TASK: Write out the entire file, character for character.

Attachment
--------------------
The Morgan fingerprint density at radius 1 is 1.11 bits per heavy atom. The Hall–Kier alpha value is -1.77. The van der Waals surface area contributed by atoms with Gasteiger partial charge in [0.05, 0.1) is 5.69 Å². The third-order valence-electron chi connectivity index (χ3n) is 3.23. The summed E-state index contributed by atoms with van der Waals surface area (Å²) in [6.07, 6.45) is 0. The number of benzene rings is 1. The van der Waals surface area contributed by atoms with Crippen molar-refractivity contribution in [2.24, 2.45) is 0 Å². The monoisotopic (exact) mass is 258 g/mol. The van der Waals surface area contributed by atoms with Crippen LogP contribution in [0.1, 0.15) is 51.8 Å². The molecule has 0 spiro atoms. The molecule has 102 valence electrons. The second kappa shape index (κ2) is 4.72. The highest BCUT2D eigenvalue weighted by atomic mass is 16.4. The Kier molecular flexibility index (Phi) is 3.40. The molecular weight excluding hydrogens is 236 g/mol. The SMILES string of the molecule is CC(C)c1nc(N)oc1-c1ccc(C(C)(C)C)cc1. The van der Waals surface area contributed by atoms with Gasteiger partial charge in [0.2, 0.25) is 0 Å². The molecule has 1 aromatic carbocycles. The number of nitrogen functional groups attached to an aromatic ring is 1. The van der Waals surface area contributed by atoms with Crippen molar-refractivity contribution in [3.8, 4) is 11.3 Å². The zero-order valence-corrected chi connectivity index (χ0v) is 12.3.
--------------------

The Morgan fingerprint density at radius 1 is 1.11 bits per heavy atom. The Hall–Kier alpha value is -1.77. The van der Waals surface area contributed by atoms with Gasteiger partial charge in [0.05, 0.1) is 5.69 Å². The third-order valence-electron chi connectivity index (χ3n) is 3.23. The summed E-state index contributed by atoms with van der Waals surface area (Å²) in [6.07, 6.45) is 0. The number of benzene rings is 1. The van der Waals surface area contributed by atoms with Crippen molar-refractivity contribution in [2.24, 2.45) is 0 Å². The monoisotopic (exact) mass is 258 g/mol. The van der Waals surface area contributed by atoms with Crippen LogP contribution in [0.1, 0.15) is 51.8 Å². The molecule has 0 spiro atoms. The molecule has 102 valence electrons. The second kappa shape index (κ2) is 4.72. The highest BCUT2D eigenvalue weighted by atomic mass is 16.4. The Kier molecular flexibility index (Phi) is 3.40. The molecular weight excluding hydrogens is 236 g/mol. The SMILES string of the molecule is CC(C)c1nc(N)oc1-c1ccc(C(C)(C)C)cc1. The van der Waals surface area contributed by atoms with Gasteiger partial charge in [0.2, 0.25) is 0 Å². The molecule has 1 aromatic carbocycles. The number of nitrogen functional groups attached to an aromatic ring is 1. The van der Waals surface area contributed by atoms with Crippen molar-refractivity contribution in [3.8, 4) is 11.3 Å². The zero-order valence-corrected chi connectivity index (χ0v) is 12.3.